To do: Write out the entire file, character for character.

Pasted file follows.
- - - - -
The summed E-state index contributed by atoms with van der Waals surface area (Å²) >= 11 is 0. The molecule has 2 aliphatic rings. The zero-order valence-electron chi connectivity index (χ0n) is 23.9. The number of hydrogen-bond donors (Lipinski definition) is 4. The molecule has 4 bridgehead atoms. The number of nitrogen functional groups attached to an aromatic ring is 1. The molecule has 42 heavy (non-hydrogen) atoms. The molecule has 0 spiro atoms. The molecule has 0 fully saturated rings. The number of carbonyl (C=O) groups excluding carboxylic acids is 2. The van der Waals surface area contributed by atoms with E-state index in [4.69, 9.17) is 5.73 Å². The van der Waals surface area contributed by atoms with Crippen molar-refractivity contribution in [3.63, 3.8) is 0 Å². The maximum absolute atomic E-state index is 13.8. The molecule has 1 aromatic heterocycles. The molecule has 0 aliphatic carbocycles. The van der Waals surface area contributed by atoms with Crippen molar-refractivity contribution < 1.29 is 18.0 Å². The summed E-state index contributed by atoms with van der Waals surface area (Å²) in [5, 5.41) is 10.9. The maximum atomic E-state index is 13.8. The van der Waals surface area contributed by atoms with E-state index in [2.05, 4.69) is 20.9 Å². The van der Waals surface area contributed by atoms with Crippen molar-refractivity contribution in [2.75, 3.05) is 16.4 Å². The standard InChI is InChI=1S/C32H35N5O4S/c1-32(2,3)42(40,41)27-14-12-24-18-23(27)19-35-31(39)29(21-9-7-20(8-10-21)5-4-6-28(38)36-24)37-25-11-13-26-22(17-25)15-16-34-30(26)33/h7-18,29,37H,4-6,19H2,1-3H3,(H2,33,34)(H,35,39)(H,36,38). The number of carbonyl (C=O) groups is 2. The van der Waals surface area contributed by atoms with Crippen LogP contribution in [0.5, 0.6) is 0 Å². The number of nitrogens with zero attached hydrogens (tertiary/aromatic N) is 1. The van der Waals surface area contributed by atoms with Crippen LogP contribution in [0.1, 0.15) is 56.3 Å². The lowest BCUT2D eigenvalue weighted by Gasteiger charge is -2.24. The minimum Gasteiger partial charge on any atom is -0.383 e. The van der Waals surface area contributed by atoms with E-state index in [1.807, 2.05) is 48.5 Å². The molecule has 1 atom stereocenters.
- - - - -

The summed E-state index contributed by atoms with van der Waals surface area (Å²) >= 11 is 0. The molecule has 2 aliphatic rings. The zero-order valence-electron chi connectivity index (χ0n) is 23.9. The number of hydrogen-bond donors (Lipinski definition) is 4. The molecule has 4 bridgehead atoms. The number of nitrogen functional groups attached to an aromatic ring is 1. The molecule has 42 heavy (non-hydrogen) atoms. The molecule has 0 spiro atoms. The molecule has 0 fully saturated rings. The number of carbonyl (C=O) groups excluding carboxylic acids is 2. The van der Waals surface area contributed by atoms with E-state index in [4.69, 9.17) is 5.73 Å². The van der Waals surface area contributed by atoms with Crippen molar-refractivity contribution in [3.63, 3.8) is 0 Å². The maximum absolute atomic E-state index is 13.8. The molecule has 1 aromatic heterocycles. The molecule has 0 aliphatic carbocycles. The van der Waals surface area contributed by atoms with Crippen molar-refractivity contribution < 1.29 is 18.0 Å². The summed E-state index contributed by atoms with van der Waals surface area (Å²) in [5, 5.41) is 10.9. The maximum atomic E-state index is 13.8. The van der Waals surface area contributed by atoms with E-state index in [2.05, 4.69) is 20.9 Å². The van der Waals surface area contributed by atoms with Crippen molar-refractivity contribution in [2.75, 3.05) is 16.4 Å². The standard InChI is InChI=1S/C32H35N5O4S/c1-32(2,3)42(40,41)27-14-12-24-18-23(27)19-35-31(39)29(21-9-7-20(8-10-21)5-4-6-28(38)36-24)37-25-11-13-26-22(17-25)15-16-34-30(26)33/h7-18,29,37H,4-6,19H2,1-3H3,(H2,33,34)(H,35,39)(H,36,38). The number of carbonyl (C=O) groups is 2. The van der Waals surface area contributed by atoms with Crippen LogP contribution in [0.5, 0.6) is 0 Å². The number of nitrogens with zero attached hydrogens (tertiary/aromatic N) is 1. The van der Waals surface area contributed by atoms with Crippen LogP contribution in [0.1, 0.15) is 56.3 Å². The lowest BCUT2D eigenvalue weighted by Gasteiger charge is -2.24. The minimum Gasteiger partial charge on any atom is -0.383 e. The van der Waals surface area contributed by atoms with E-state index in [1.807, 2.05) is 48.5 Å². The molecule has 1 atom stereocenters.